The Government is prepared to pay at least €44m towards the cost of Northern Ireland’s new police training college – if it is built in Derry, it was claimed today.
The reports claimed Irish ministers believe the sitting of the academy to train future officers would provide a major economic injection for the struggling north west region and help cement police reforms.
With a possibility of up to 100 Garda recruits taking part in cross-border training, authoritative sources in Belfast and Derry said Taoiseach Bertie Ahern’s administration will back the venture provided it goes to Northern Ireland’s second city.
One source close to the negotiations to find a location confirmed Dublin’s unprecedented move.
“Not only are the Irish prepared to put £30 million into this, but they want to put some of their own officers through it,” he said.
But the offer – if it is accepted – is set to meet with fierce unionist resistance.
They have already fought against intense lobbying by Derry businessmen and politicians to bring the state-of-the-art campus to the mainly nationalist city.
The campaign appeared to have collapsed when the city was not on a shortlist of 28 proposed sites.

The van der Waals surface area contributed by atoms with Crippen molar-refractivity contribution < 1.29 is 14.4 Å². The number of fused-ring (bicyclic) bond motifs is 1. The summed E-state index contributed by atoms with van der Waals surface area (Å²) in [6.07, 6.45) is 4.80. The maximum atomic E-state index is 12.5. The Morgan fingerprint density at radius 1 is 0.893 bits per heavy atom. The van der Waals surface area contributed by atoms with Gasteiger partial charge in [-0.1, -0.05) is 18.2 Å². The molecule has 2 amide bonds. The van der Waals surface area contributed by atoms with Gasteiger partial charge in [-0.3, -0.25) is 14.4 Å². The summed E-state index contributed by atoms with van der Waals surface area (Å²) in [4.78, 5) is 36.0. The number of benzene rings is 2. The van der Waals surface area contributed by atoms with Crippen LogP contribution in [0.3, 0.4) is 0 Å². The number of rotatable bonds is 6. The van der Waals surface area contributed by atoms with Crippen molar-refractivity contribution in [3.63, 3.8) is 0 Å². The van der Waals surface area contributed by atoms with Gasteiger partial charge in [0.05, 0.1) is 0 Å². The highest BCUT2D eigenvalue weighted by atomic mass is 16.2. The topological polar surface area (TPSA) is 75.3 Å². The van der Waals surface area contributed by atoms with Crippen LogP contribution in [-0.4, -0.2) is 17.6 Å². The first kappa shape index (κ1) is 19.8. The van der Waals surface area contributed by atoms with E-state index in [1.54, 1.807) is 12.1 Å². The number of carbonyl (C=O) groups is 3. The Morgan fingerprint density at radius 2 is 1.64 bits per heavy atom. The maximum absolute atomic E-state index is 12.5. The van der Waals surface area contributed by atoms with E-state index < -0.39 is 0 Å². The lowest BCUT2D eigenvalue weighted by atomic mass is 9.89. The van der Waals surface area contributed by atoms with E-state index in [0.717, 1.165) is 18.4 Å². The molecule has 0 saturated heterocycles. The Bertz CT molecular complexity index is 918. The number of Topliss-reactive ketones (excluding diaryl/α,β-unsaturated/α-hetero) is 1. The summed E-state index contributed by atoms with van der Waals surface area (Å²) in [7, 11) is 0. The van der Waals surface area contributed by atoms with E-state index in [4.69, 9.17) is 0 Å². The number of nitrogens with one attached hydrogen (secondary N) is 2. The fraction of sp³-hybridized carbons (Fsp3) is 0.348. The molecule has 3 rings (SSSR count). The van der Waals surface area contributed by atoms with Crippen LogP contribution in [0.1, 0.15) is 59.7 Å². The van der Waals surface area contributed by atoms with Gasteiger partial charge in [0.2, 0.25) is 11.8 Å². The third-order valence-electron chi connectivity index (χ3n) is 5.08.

Under strict criteria the location must include 80 acres of flat land close to a motorway network and within 45-miles of Belfast.
However, sources insisted today that efforts to build the academy close to the River Foyle would heighten with support from Dublin.
One of the key recommendations in Chris Patten’s blueprint for overhauling the Police Service of Northern Ireland included replacing the crumbling Garnerville training compound in east Belfast.
Chief Constable Hugh Orde has slated the site and lobbied on both sides of the Atlantic for support in his bid to secure modern facilities.
Garda chiefs also believe pressure on their college at Templemore, Co Tipperary, could be eased if up to 100 of the 650 recruits who pass through it every year were sent north.